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How can you avoid Kentucky truck accidents?

As a motorist in Kentucky, it is likely that you regularly share the road with commercial trucks. Unfortunately, however, collisions involving these large vehicles are all too common. The Kentucky State Police reported that there were 7,442 trucking accidents across the state in 2012, the most recent year for which statistics were available. While not all such wrecks can be prevented, there are some things that you can do to help avoid being involved in a crash with a tractor trailer.

Due to their size, commercial vehicles require more room to maneuver than other automobiles. For instance, a trucker may have to swing his or her vehicle wide to the left in order safely make a right-hand turn. In order to prevent getting squeezed or sideswiped by these large trucks, it is suggested that you allow them a wider berth than you might give other, smaller vehicles.

In general, tractor trailers require a greater distance to stop than other cars, SUVs and trucks. Consequently, truckers may not be able to slow or stop in time to avoid a collision if you suddenly stop or slow in front of them. Therefore, it is recommended that you avoid changing lanes abruptly in front of commercial vehicles. Further, you should ensure they have plenty of time and clear road ahead before you attempt to pass them.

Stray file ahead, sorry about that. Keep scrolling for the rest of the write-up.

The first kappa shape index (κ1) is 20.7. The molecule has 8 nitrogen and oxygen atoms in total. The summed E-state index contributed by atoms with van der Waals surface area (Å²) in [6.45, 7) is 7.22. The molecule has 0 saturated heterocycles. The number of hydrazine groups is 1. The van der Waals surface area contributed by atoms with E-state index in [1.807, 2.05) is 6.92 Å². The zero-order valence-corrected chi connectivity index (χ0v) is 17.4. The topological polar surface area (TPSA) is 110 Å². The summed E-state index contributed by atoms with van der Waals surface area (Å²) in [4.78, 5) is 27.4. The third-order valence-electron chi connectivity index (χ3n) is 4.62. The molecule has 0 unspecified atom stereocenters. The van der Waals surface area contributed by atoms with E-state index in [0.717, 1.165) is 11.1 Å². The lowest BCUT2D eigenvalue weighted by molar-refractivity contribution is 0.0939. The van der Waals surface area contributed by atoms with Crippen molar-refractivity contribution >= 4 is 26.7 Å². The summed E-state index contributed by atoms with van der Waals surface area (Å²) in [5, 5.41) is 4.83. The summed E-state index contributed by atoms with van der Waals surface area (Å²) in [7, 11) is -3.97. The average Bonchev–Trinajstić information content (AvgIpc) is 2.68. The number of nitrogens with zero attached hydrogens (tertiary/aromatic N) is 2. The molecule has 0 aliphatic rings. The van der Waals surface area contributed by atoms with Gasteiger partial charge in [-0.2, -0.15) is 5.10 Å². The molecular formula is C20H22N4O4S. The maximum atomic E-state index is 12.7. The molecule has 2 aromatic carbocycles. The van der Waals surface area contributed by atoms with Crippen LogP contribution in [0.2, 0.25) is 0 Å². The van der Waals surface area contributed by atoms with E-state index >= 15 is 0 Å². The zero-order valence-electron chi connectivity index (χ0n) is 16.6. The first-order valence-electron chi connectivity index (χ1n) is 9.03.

Large commercial trucks have blind spots in the front, in the rear and on both sides. When your vehicle is in these areas, the trucker may not be able to see you. Thus, it is advisable that you avoid driving in these blind spots for extended periods. A good rule to remember is that if you cannot see the truck driver in the truck’s side mirrors, then the trucker cannot see you. Additionally, it is advisable that you keep a safe following distance when you are behind these vehicles. In general, you should stay at least 20 to 25 car lengths behind tractor trailers.

This post has provided some tips on how to prevent trucking accidents. However, this should be taken only as general information and not as legal advice.

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